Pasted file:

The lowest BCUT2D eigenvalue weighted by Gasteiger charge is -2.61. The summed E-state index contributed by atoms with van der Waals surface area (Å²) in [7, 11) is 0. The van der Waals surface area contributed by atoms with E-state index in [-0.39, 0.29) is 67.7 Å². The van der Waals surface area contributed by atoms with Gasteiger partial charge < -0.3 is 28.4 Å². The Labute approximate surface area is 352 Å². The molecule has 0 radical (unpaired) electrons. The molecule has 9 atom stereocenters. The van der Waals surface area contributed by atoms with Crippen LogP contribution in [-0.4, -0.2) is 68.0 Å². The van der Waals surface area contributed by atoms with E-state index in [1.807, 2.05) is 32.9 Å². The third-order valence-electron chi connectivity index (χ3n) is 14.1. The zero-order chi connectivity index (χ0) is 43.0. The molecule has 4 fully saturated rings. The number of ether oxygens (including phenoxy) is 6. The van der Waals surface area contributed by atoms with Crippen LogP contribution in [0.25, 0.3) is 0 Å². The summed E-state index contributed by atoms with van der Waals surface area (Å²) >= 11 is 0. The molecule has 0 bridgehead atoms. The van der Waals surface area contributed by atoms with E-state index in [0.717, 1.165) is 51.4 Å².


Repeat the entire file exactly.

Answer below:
The lowest BCUT2D eigenvalue weighted by Gasteiger charge is -2.61. The summed E-state index contributed by atoms with van der Waals surface area (Å²) in [7, 11) is 0. The van der Waals surface area contributed by atoms with E-state index in [-0.39, 0.29) is 67.7 Å². The van der Waals surface area contributed by atoms with Gasteiger partial charge < -0.3 is 28.4 Å². The Labute approximate surface area is 352 Å². The molecule has 0 radical (unpaired) electrons. The molecule has 9 atom stereocenters. The van der Waals surface area contributed by atoms with Crippen LogP contribution in [-0.4, -0.2) is 68.0 Å². The van der Waals surface area contributed by atoms with E-state index in [1.807, 2.05) is 32.9 Å². The third-order valence-electron chi connectivity index (χ3n) is 14.1. The zero-order chi connectivity index (χ0) is 43.0. The molecule has 4 fully saturated rings. The number of ether oxygens (including phenoxy) is 6. The van der Waals surface area contributed by atoms with Crippen LogP contribution in [0.25, 0.3) is 0 Å². The summed E-state index contributed by atoms with van der Waals surface area (Å²) >= 11 is 0. The molecule has 0 bridgehead atoms. The van der Waals surface area contributed by atoms with E-state index in [0.717, 1.165) is 51.4 Å².